As we noted in a previous blog post on ways that librarians can support internet safety for their young patrons, the International Federation of Library Associations and Institutions (IFLA) conducted a survey of public and school librarians on Safer Internet Day, releasing the results earlier this year in a report titled "Creating and Maintaining a Safer Online World for Children and Young Adults in Libraries".

Restricting access to content

In addition to the risk of cyberbullying, one of the dangers young people face online is, as the World Economic Forum has identified, exposure to inappropriate materials — particularly sexual content, violent content, hate speech, self-harm content and suicide content.

Just over half (53%) of respondents to the IFLA survey reported that their libraries "restrict access to certain content for young people by employing filters" on library computers; most school librarians reported filtering in their schools and some public librarians reported filtering for all users.

Filtering is not enough


Simply filtering out potentially objectionable content is not enough to ensure children's safety, however. Having an internet safety policy in place is important, and education is a key way to prepare students for the online world.

The IFLA report recommends that schools and libraries provide internet safety lessons that cover a range of relevant topics, including rules for appropriate online behavior, cyberbullying awareness, and how to avoid falling victim to identity theft and fraud:

We cannot rely solely on filtering as a means of protection, but rather must also teach kids how to protect themselves. This can be supported with a greater focus on educating and training young people (and their families) to be savvy about safe internet practices, to develop information literacy skills to differentiate between "authentic" and "fake" information and protect themselves from online predators.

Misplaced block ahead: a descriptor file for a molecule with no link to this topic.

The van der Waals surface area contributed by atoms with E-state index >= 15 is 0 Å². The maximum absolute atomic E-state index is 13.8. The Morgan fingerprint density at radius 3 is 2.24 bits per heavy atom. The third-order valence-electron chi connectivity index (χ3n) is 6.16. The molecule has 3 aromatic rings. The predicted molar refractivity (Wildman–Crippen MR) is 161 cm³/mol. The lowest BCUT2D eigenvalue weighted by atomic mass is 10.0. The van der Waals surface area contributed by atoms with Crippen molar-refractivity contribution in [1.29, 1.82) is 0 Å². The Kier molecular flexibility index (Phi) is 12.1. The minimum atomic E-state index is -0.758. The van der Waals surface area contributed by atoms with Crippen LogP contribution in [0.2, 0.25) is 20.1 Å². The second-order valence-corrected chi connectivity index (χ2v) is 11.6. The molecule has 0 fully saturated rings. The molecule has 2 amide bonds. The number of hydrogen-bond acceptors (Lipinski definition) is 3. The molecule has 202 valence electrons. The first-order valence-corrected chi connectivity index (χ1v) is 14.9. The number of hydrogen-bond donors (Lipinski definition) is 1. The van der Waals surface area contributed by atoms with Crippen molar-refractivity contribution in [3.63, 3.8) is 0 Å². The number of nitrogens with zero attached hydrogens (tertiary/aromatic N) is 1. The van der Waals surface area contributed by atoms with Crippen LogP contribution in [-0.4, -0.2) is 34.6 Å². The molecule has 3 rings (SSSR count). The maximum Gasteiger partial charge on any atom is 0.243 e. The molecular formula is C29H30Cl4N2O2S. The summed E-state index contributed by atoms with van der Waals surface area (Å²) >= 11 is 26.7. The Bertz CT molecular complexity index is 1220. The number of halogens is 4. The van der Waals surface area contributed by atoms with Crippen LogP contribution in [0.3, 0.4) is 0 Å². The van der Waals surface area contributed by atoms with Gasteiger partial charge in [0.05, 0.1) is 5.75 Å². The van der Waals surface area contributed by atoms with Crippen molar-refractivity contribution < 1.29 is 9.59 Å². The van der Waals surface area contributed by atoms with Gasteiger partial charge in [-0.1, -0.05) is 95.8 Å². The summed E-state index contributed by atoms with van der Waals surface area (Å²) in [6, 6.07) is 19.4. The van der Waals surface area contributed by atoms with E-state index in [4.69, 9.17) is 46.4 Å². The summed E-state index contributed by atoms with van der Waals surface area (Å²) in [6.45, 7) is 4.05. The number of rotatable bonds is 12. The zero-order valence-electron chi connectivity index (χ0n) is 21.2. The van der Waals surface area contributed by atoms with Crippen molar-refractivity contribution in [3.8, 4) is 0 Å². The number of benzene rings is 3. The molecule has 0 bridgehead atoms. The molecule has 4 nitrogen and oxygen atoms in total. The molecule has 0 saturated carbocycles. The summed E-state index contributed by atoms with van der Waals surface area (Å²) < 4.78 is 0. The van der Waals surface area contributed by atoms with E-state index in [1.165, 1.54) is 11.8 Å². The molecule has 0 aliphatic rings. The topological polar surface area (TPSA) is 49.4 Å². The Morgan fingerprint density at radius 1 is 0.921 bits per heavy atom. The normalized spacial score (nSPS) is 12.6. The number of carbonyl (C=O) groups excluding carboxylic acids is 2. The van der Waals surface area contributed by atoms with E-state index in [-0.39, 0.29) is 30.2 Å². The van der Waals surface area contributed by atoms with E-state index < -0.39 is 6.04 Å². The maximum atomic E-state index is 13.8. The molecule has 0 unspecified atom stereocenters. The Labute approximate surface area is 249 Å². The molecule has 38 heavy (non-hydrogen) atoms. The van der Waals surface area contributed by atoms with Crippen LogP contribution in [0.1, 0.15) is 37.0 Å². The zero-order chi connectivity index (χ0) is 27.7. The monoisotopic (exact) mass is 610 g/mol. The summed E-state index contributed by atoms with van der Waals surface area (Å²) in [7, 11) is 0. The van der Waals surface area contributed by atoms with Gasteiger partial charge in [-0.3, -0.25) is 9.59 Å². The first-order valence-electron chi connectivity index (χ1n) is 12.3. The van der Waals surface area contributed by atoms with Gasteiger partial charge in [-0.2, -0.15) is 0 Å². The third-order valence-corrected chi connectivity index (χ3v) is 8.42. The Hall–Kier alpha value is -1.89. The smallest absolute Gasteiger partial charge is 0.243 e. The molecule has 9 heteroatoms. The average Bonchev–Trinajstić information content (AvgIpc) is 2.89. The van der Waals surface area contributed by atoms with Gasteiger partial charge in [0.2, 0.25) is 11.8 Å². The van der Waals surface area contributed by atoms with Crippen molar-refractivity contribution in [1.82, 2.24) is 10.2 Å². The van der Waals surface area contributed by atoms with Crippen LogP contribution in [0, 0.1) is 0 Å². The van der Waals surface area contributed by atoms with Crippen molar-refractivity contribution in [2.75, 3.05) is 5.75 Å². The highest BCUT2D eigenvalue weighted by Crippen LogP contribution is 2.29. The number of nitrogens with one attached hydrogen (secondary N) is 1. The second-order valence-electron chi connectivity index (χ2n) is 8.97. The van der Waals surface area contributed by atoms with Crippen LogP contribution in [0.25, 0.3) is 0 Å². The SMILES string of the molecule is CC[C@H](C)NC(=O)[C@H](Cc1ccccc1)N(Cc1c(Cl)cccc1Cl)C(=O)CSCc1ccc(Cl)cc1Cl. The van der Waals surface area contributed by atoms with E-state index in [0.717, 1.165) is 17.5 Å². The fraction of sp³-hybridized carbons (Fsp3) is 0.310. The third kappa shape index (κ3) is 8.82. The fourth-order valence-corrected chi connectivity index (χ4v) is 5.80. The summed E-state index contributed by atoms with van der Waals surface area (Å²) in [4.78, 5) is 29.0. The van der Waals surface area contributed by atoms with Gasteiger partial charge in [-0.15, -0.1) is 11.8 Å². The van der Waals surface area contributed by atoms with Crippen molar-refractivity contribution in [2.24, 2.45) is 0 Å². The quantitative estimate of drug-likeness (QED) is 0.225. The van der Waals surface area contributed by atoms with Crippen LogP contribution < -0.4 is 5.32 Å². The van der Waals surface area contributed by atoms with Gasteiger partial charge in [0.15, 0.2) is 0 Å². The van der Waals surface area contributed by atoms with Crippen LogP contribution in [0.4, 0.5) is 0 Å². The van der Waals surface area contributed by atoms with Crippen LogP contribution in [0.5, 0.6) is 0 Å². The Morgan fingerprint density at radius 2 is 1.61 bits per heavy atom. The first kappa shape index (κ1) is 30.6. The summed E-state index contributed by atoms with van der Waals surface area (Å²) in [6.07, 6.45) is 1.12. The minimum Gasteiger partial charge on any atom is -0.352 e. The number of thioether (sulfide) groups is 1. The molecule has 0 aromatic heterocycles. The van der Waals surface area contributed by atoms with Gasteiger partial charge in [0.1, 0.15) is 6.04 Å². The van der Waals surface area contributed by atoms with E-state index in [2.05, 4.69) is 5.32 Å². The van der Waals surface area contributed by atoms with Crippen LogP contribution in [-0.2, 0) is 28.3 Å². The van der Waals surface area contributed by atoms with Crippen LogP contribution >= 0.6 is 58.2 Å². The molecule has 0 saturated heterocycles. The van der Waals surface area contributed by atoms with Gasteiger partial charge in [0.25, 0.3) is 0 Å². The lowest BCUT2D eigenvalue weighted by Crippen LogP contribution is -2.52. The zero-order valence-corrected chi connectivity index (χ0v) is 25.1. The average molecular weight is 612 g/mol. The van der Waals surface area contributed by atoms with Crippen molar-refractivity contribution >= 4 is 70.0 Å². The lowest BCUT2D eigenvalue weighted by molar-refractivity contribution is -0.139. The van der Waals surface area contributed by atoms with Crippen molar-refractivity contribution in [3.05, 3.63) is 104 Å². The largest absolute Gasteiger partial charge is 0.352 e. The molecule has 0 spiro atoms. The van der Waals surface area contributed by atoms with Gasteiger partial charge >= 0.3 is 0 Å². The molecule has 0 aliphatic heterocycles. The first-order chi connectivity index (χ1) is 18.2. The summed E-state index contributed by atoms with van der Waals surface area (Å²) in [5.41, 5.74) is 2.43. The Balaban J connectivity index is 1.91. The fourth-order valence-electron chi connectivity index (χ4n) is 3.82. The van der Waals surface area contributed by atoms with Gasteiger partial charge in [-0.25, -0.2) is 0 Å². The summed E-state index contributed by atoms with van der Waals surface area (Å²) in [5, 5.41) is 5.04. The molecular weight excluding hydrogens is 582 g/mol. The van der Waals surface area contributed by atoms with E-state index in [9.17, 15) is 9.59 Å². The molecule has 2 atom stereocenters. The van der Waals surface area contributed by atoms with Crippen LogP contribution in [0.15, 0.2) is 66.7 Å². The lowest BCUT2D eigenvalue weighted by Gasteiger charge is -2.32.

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Online etiquette

Foster responsible digital citizenship by encouraging patrons to follow appropriate online etiquette and guidelines on platforms, forums, social media and other online communities. To act responsibly online means to avoid trolling, flaming or engaging in harmful behaviors.

Teach students and other library users to maintain a positive online presence and treat others in the digital realm as they would in person. Encourage them to show empathy and kindness in their interactions with others, regardless of background, beliefs or opinions.

Privacy and security


Let patrons know how to protect their personal information and respect the privacy of others. Encourage them to use strong passwords, be cautious about sharing sensitive data, and be mindful of the private details they post online. (To learn more about data privacy, see our recent blog post on why libraries need to prioritize safeguarding patron information.)

Be aware, also, that there is a distinct generation gap when it comes to digital literacy. Members of older generations tend to be at the most risk of being targeted in online scams.

If they lack the techniques necessary to spot misinformation online, as McAfee points out, “Older adults can easily fall prey to scams, conspiracies, hoaxes, and false news stories online.” McAfee cites a 2019 study out of Princeton and NYU, which found that, prior to the 2016 election, Americans over 65 were seven times more likely than those under 29 to post articles from fake news domains.

Teaching digital citizenship to older adults